Sinkhole opens in Palmyra neighborhood; lawmaker now questioning state regulations

PALMYRA, Pa. - Another sinkhole opened in Palmyra Monday night. This one was near a retention basin behind many homes and it’s not the first one that’s opened up in the grassy field. A neighbor tells FOX43 it is the 5th one to open in the last year.

Cell phone video shows water rushing into the sinkhole at the Macintosh Developments. Many neighbors tell us they're not impressed.

"We had one out there,” said neighbor Brittany McCurdy. “We had one right here in our backyard last year. So, we're kind of used to it at this point. I mean, Palmyra is on limestone so we know that there's sink holes around here."

Which is part of the  problem, according to State Representative Frank Ryan of Lebanon County.

"I'm a firm believer that when groundwater run-off is done, historically...When you build a town on top of a geological formation such as limestone, that there could be some issues taking place,” said Ryan.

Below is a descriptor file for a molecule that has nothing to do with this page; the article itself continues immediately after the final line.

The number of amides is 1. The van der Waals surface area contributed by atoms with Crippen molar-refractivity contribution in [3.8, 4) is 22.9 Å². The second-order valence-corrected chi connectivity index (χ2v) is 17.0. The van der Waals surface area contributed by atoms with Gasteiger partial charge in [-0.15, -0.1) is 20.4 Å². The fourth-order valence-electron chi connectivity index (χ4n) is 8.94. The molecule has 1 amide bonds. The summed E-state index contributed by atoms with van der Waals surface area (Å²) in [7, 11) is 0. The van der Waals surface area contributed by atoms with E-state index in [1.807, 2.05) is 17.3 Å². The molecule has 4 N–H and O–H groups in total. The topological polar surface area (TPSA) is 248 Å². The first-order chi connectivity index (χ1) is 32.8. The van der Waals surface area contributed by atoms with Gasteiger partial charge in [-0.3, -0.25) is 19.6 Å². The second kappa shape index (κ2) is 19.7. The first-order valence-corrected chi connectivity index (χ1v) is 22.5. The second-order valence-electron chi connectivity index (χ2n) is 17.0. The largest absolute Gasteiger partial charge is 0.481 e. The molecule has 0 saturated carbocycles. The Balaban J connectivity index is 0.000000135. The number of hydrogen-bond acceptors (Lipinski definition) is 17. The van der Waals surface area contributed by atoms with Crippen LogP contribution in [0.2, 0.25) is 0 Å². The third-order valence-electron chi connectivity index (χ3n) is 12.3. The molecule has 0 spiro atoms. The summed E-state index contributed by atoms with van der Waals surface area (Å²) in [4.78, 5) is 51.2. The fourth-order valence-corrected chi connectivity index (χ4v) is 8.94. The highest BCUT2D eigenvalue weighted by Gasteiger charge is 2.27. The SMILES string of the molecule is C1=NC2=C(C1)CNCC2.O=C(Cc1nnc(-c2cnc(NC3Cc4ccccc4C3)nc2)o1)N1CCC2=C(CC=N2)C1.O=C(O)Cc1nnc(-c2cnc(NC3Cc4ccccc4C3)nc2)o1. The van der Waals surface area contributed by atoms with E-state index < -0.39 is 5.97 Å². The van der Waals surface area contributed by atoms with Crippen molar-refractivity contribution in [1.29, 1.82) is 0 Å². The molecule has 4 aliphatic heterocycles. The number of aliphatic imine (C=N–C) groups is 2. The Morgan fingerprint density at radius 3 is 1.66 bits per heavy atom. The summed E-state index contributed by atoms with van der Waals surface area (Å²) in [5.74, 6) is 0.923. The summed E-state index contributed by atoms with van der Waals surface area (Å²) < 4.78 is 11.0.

Ryan represents the district the where the sinkhole is located, as well as where two other massive sinkholes opened this year; on Routes 422 and 117. He’s also a CPA who's dealt with plenty of clients who are in the hole because of holes. He’s worked on bankruptcy cases due to geological concerns. Now, he has questions.

There are a lot of mines in the area, and there's been a lot of rain. But is there a state regulation that's making this problem worse?

“That was a settling pond that was required to be put in by DEP," Ryan said. “The presence of that water could've actually increased the pressure on that sinkhole that caused it to give away again. And I think if it's a DEP regulation, we are responsible.”

But for McCurdy, that sinking feeling goes beyond this hole.

“My biggest fear is one of my kids or dogs falling in the hole or a new are opening up that we’re not aware of yet and somebody getting hurt,” McCurdy said.

Ryan said his focus now is on stabilizing at-risk areas and figuring out what's triggering the issue.

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